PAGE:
From the early days of helping with OSM, I've been interested in being able to summarise in some basic way the geographical features in my area. Whether it's the number of bus stops or if there are more car parks than parks? Following the recent Dunbar mapping party, i started to investigate the options for this type of analysis.
Dunbar mapping party:
Previously, I used QGIS for this type of task and to create maps. This is a great tool for visualising but like Excel for spreadsheets it is difficult to reproduce and reapply analysis to different areas. To improve flexibility and quickly reproduce work on different areas requires a database and scripting. A geodatabase can be linked to QGIS but I faced problems with keeping the database up to date. Scripting can also be done in QGIS via a python command line and GRASS plugin. Certainly python has a lots of powerful features here is a video discussing some of them and I'd like to try this more in the future.
But the most suitable tool for me, is using the statistical language R. I have a basic knowledge of the language and it's friendly syntax appeals to my general unfamiliarity with coding.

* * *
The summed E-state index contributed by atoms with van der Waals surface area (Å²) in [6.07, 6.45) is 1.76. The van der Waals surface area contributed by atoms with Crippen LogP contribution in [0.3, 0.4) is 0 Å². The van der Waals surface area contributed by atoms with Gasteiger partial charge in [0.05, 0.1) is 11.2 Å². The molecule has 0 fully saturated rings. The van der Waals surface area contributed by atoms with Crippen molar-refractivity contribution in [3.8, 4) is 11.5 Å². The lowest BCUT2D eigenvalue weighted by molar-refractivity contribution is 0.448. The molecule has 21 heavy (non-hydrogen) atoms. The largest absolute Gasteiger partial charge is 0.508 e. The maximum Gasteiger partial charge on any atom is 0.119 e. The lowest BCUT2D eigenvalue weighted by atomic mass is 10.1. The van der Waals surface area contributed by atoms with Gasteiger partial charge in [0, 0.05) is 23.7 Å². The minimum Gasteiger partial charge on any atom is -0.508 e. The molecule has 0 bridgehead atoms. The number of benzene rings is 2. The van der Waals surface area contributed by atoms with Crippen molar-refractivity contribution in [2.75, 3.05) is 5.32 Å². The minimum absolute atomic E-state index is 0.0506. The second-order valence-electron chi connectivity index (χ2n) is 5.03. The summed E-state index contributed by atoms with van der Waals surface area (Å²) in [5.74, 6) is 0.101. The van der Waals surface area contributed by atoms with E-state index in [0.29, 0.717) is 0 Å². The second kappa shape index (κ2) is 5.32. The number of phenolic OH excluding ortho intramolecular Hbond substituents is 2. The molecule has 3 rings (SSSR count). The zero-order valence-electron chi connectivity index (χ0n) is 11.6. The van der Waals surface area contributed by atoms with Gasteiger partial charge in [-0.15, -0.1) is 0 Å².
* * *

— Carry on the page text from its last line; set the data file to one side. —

The R language has an useful library for accessing OSM data with a great guide to get start. Mix this with a nice GUI called R Studio with support of 'knitr' library which can generate webpages from R code - this makes a simple but powerful tool for summarising OSM data and presenting it on the web. Here is a demo webpage created in R from Dunbar OSM data. This has already paid off in some ways because QGIS osm plugin doesn't support 64bit ids - preventing more recent features from being correctly displayed in QGIS (there is a fix). Whereas R isn't affected by this issue. Here is another great example of what can be done in R with osm data
Building data from Dunbar, Scotland via OSMAR library in R:
So in summary - I think R is useful for OSM analysis and hopefully we can see more developments and tools based on R being produced. Try it yourself: download R, then R Studio, open R 'markdown' window and paste my code in. Change the co-ordinates at the start of the script to where you live (go to OSM mainpage map and find your location - hit 'permalink' in bottom right hand corner and copy co-ordinates from www address bar into the script). You may have to install packages/libraries using Tools menu.
Are there more car parks or parks in your area? Is this by mistake or design? (okay, it can't answer the latter question)
Dunbar is looking green with plenty more Park than Car park.
Parks: 3.7112 hectares or approx 23 football pitches
Car parks: 2.0239 hectares or approx 13 football pitches